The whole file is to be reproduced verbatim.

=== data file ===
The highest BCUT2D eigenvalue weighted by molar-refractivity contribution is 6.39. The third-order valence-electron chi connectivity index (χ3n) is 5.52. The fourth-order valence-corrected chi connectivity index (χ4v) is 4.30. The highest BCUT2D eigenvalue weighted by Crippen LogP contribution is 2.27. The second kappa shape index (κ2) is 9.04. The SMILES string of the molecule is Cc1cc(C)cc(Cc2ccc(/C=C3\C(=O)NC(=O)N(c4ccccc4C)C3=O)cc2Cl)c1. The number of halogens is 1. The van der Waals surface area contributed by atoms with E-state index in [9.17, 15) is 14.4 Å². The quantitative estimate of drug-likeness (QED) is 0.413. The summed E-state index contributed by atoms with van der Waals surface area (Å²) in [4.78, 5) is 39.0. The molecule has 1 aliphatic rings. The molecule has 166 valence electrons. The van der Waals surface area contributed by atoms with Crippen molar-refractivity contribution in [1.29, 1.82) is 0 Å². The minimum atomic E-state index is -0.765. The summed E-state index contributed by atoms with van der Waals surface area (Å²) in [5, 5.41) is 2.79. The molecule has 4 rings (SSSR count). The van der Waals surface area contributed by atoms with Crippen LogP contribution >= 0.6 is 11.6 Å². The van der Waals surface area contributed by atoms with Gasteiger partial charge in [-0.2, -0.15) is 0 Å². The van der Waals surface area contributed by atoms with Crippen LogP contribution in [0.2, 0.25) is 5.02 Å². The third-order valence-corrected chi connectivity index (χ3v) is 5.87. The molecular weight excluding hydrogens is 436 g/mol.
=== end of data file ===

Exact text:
The highest BCUT2D eigenvalue weighted by molar-refractivity contribution is 6.39. The third-order valence-electron chi connectivity index (χ3n) is 5.52. The fourth-order valence-corrected chi connectivity index (χ4v) is 4.30. The highest BCUT2D eigenvalue weighted by Crippen LogP contribution is 2.27. The second kappa shape index (κ2) is 9.04. The SMILES string of the molecule is Cc1cc(C)cc(Cc2ccc(/C=C3\C(=O)NC(=O)N(c4ccccc4C)C3=O)cc2Cl)c1. The number of halogens is 1. The van der Waals surface area contributed by atoms with E-state index in [9.17, 15) is 14.4 Å². The quantitative estimate of drug-likeness (QED) is 0.413. The summed E-state index contributed by atoms with van der Waals surface area (Å²) in [4.78, 5) is 39.0. The molecule has 1 aliphatic rings. The molecule has 166 valence electrons. The van der Waals surface area contributed by atoms with Crippen molar-refractivity contribution in [1.29, 1.82) is 0 Å². The minimum atomic E-state index is -0.765. The summed E-state index contributed by atoms with van der Waals surface area (Å²) in [5, 5.41) is 2.79. The molecule has 4 rings (SSSR count). The van der Waals surface area contributed by atoms with Crippen LogP contribution >= 0.6 is 11.6 Å². The van der Waals surface area contributed by atoms with Gasteiger partial charge in [-0.2, -0.15) is 0 Å². The van der Waals surface area contributed by atoms with Crippen LogP contribution in [0.2, 0.25) is 5.02 Å². The third-order valence-corrected chi connectivity index (χ3v) is 5.87. The molecular weight excluding hydrogens is 436 g/mol.